TNCs can contribute to the upgrading of a country's competitiveness by either investing in higher-value added activities in industries in which they have not invested before or by shifting within an industry from low-productivity, low technology, labour intensive activities to high-productivity, high-technology, knowledge-based ones. The first of these processes is illustrated by a number of the winners discussed in this Part, especially those that experienced a notable shift --- as a result of substantial new FDI inflows and new roles in supplier networks --- from low to medium -- to high technology industries and sectors. Also rising significance is the growth of FDI associated service exports from developing countries. Intra-industry upgrading occurs in several ways. There is, first of all, the situation in which TNCs locate production facilities aimed at serving highly competitive national regional and global markets in a developing country, many of the dynamic products identified in chapter VI fall into this category. TNCs need to upgrade these production facilities continually just to survive, let alone capture higher-value products within the same industry. The success of countries such as China, Ireland, Malaysia, the Philippines and Singapore in upgrading the export competitiveness of their electronic industries in a case in point. Thus for example, Motorola, in its own interest substantially upgraded its facilities in China (box-VI.9); Ireland convinced Intel to upgrade beyond assembling and testing to water fabrication; and Malaysia established long-term relationships with Matsushita Electric and Sony working with them to upgrade their export operations for colour televisions into regional manufacturing operations. But even where strong corporate self-interest is involved government policy (often in close cooperation with TNCs) can play a role in encouraging upgrading in particular by ensuring that the production environment allows such upgrading and that it extends to more value-added functions such as R&D. The case of Motorola in China, is case in point.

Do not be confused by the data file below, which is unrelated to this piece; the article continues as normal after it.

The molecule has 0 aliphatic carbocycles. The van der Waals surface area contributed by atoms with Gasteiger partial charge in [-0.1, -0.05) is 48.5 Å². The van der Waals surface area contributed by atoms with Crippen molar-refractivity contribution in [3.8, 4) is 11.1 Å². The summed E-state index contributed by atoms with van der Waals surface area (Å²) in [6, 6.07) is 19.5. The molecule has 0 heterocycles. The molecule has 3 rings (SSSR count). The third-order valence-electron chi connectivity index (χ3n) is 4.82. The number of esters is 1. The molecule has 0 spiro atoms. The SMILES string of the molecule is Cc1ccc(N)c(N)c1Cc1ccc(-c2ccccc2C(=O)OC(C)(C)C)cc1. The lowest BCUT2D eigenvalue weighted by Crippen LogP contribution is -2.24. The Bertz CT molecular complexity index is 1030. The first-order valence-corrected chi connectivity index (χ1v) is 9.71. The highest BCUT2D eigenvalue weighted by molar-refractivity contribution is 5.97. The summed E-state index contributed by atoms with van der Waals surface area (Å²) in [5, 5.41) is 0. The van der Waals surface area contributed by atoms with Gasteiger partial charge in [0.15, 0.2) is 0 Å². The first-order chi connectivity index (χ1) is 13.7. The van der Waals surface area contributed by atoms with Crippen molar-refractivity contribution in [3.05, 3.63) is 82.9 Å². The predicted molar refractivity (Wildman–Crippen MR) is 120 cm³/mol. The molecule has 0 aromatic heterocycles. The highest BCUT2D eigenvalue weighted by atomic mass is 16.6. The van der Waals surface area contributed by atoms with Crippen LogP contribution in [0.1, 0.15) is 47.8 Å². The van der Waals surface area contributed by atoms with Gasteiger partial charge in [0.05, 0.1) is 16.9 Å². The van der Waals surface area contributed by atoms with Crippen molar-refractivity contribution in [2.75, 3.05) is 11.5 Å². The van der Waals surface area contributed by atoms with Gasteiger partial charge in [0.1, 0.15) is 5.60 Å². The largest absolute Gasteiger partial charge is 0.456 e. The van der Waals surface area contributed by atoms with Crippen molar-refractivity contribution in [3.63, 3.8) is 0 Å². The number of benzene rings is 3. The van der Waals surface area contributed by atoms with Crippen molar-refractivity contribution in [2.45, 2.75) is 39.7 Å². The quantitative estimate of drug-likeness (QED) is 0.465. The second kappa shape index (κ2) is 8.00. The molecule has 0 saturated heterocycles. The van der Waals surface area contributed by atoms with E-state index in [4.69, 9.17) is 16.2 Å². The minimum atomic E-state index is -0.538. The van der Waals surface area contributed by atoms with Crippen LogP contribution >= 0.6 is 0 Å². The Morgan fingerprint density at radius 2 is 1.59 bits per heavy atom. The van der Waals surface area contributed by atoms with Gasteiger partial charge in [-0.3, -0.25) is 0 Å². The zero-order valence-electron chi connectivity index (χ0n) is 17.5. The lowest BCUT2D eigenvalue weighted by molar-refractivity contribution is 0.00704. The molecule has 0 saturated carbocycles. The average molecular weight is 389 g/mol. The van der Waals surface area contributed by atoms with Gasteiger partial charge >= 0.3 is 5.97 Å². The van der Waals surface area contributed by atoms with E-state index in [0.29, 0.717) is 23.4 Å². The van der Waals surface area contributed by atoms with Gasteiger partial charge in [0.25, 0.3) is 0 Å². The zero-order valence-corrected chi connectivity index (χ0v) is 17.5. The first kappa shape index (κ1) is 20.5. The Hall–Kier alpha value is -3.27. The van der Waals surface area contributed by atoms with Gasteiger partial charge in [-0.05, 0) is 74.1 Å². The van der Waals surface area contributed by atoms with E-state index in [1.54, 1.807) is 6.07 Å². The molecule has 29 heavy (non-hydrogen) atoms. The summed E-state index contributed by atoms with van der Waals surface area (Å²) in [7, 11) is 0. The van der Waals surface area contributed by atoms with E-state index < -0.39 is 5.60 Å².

Sometimes similar tends to take place in the case of foreign affiliates hitherto protected by import barriers. Under pressure from trade liberalization and competition, many TNCs restructure --- in their own interest --- import substitution activities into export-oriented operations, at least in countries in which a competitive base exists, or can be created. Some outstanding examples are the automotive industry in Maxico and the colour television industry in Malaysia and Thailand. Here, policies played an important role, In Mexico, it was the launch of the maquiladora scheme, combined with the need of the automobile industry to find low-cost production sites and the further liberalization of NAFTA with its rules of origin for the automobile industry that had a profound effect on the country's export competitiveness. The rules of origin were initially established to help United States automobile TNCs to complete better in their home market against Asian, specifically Japanese, TNCs. This worked very much in Mexico's favour as Ford, General Motors and Chrysler (now Daimler Chrysler) and their suppliers set up world-class plants there to export to the United Stated market. Then, Volkswagen, a German automobile TNC, established an export in Mexico and was obliged to bring its global suppliers into Mexico to meet the NAFTA rules of origin. The overall result was a complete restructuring of the Mexican automobile industry from a protected and inefficient import substitution activity to highly competitive export platform.